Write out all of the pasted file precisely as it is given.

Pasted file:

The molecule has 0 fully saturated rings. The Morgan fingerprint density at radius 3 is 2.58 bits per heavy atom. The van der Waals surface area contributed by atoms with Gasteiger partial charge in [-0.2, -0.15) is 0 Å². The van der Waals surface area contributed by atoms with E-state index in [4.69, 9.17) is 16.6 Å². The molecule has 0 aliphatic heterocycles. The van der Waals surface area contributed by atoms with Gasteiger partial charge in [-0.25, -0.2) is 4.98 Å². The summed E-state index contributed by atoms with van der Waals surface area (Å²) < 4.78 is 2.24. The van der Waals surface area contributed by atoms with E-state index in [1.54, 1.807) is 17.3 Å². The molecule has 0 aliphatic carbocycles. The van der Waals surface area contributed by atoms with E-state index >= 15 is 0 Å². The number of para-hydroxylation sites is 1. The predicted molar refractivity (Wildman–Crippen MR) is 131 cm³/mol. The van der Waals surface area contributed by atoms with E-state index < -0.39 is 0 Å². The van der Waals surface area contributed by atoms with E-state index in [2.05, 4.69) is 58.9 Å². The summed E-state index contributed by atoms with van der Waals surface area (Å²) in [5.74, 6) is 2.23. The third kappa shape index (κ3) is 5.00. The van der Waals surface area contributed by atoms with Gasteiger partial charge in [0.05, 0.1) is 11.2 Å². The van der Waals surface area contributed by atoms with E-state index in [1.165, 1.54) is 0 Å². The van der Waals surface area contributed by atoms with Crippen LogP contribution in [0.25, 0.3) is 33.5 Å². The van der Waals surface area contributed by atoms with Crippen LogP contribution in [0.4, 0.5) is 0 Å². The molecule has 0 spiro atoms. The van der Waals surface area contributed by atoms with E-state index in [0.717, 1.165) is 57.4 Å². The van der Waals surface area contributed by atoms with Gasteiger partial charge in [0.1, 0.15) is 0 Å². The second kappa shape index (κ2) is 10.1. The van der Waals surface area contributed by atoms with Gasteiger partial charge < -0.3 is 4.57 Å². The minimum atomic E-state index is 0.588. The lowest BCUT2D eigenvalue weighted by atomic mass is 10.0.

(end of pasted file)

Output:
The molecule has 0 fully saturated rings. The Morgan fingerprint density at radius 3 is 2.58 bits per heavy atom. The van der Waals surface area contributed by atoms with Gasteiger partial charge in [-0.2, -0.15) is 0 Å². The van der Waals surface area contributed by atoms with E-state index in [4.69, 9.17) is 16.6 Å². The molecule has 0 aliphatic heterocycles. The van der Waals surface area contributed by atoms with Gasteiger partial charge in [-0.25, -0.2) is 4.98 Å². The summed E-state index contributed by atoms with van der Waals surface area (Å²) < 4.78 is 2.24. The van der Waals surface area contributed by atoms with E-state index in [1.54, 1.807) is 17.3 Å². The molecule has 0 aliphatic carbocycles. The van der Waals surface area contributed by atoms with E-state index >= 15 is 0 Å². The number of para-hydroxylation sites is 1. The predicted molar refractivity (Wildman–Crippen MR) is 131 cm³/mol. The van der Waals surface area contributed by atoms with E-state index < -0.39 is 0 Å². The van der Waals surface area contributed by atoms with E-state index in [2.05, 4.69) is 58.9 Å². The summed E-state index contributed by atoms with van der Waals surface area (Å²) in [5.74, 6) is 2.23. The third kappa shape index (κ3) is 5.00. The van der Waals surface area contributed by atoms with Gasteiger partial charge in [0.05, 0.1) is 11.2 Å². The van der Waals surface area contributed by atoms with E-state index in [1.165, 1.54) is 0 Å². The van der Waals surface area contributed by atoms with Crippen LogP contribution in [0.25, 0.3) is 33.5 Å². The van der Waals surface area contributed by atoms with Crippen LogP contribution in [0.4, 0.5) is 0 Å². The molecule has 0 spiro atoms. The van der Waals surface area contributed by atoms with E-state index in [0.717, 1.165) is 57.4 Å². The van der Waals surface area contributed by atoms with Gasteiger partial charge in [0.1, 0.15) is 0 Å². The second kappa shape index (κ2) is 10.1. The van der Waals surface area contributed by atoms with Gasteiger partial charge < -0.3 is 4.57 Å². The minimum atomic E-state index is 0.588. The lowest BCUT2D eigenvalue weighted by atomic mass is 10.0.